As early as 1901, William Knox D'Arcy, who formed what would eventually become the British Petroleum Company had a special agreement with the Shah of Iran to pursue oil discovery in Iran. In fact, BP was actually known as the Anglo-Persian Oil Company and then the Anglo-Iranian Oil Company, before it eventually settled on the modern BP name. The last Shah of Iran, before the 1979 Islamic revolution was actually placed in power by allied interests during WWII in 1941. In 1952-53, the American CIA worked with the British to bring down the Prime Minister of Iran after the oil industry was nationalized and the forerunner of BP, The Anglo-Iranian Oil Company was concerned about loss of oil income to Britain. Oil economics always played a major role for American and British meddling in Iran's internal politics.

Even the modern Iraq War was little more than some cover for an American and British oil occupation of this state to develop more oil assets as Iraq is thought to have the world's biggest supply of undiscovered oil assets of any nation in the world. With up to 225 billion barrels of undiscovered oil expected to exist in Iraq, this is equal to a 98 year supply of oil for the U.S. While the British owned BP and Shell were able to conduct some secret talks with Saddam Hussein over oil control in Iraq, American oil companies such as Exxon and Chevron were banking on the American government to use some sort of military action to remove Saddam Hussein so that they could gain control of Iraqi oil which is both cheaper and easier to obtain than oil in many other parts of the world.

In fact, even in Saudi Arabia millions of barrels of sea water must be pumped in each day in order to raise the level of the oil to the surface for capture that equals just pre1977 levels. Oil is getting harder and more expensive to capture, where increasingly water, air or gas injection is used to raise the levels up for capture after the peak oil level was hit in about 1977 and oil became harder to capture to match previous output levels.

When the Bush Administration came into power in January 2001, 43 members of this Administration had oil industry ties, and 33 members were connected to defense contractors. In fact, the first Secretaries of the Army, Navy and Air Force under Bush were all representatives of military contractors as well for the first time in American history. This Administration was absolutely built on finding any premise whatsoever to go to war in Iraq and to control the oil assets there in a manner not unlike the many years of British colonial rule in the region.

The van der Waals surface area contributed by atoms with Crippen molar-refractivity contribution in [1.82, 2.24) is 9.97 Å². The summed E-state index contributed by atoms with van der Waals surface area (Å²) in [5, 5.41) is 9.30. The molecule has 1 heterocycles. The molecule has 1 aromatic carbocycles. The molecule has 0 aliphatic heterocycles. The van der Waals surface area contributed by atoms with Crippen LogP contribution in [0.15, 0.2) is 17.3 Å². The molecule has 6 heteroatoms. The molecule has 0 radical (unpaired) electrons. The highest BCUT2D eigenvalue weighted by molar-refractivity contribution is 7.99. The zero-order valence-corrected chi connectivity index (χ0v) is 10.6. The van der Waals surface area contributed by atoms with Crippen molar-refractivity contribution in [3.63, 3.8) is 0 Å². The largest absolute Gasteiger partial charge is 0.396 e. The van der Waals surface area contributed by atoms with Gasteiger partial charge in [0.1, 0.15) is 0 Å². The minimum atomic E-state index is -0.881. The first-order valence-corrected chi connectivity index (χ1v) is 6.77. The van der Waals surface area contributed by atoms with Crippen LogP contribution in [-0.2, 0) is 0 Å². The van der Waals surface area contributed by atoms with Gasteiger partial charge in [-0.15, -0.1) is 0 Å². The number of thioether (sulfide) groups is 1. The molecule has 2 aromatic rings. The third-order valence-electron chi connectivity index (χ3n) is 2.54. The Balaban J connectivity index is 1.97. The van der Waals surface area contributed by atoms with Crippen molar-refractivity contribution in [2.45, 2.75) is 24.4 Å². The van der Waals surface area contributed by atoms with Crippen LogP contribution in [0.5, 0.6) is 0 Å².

The modern problem for the United States is that some rival oil states such as Russia, Venezuela, Mexico and Iran have more recently emerged as some of the world's most powerful oil interests compared to the past power of Exxon and Chevron or the British BP or Shell. And these oil rivals of the U.S. are also forming military alliances as well. The next big war will likely be over oil. If some hawkish president like a John McCain would attack Iran over it's nuclear program, Russia may have to side with Iran in such a conflict creating a wider and more dangerous war.

The fact of the matter is that Russia, Venezuela and Iran do not need to sell their oil to the U.S. or Britain, so a war for world oil control with these countries does not really matter to them. There are rapidly emerging oil markets to be tapped in China and India, as well as growth in Asia and elsewhere. In fact a badly nuclear damaged United States with millions killed and most industry destroyed would probably only benefit these oil rival nations as long as most of their oil supplies remained undamaged and selling at even higher prices worldwide to a post WWIII world. The past principles of nuclear deterrence may not prevent these new oil rivals from going to war if they believe that enough of their oil industry can survive a conflict to corner the market after a war. In Russia, Mexico, Iran and Venezuela only a small oligarchy of persons control much of the oil wealth in these nations, so as long as they survive and most of their oil assets do, than war is no real deterrence to their ambitions.

The colonial wars to control oil assets of the past are only a preview of some possible shocking future wars for world oil control with states with nuclear weapons using any force they deem necessary to protect their oil wealth and markets. It is indeed a grave new world out there.


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Publisher: Kevin Aylward

Editors: Lee Ward, Larkin, Paul S Hooson, and Steve Crickmore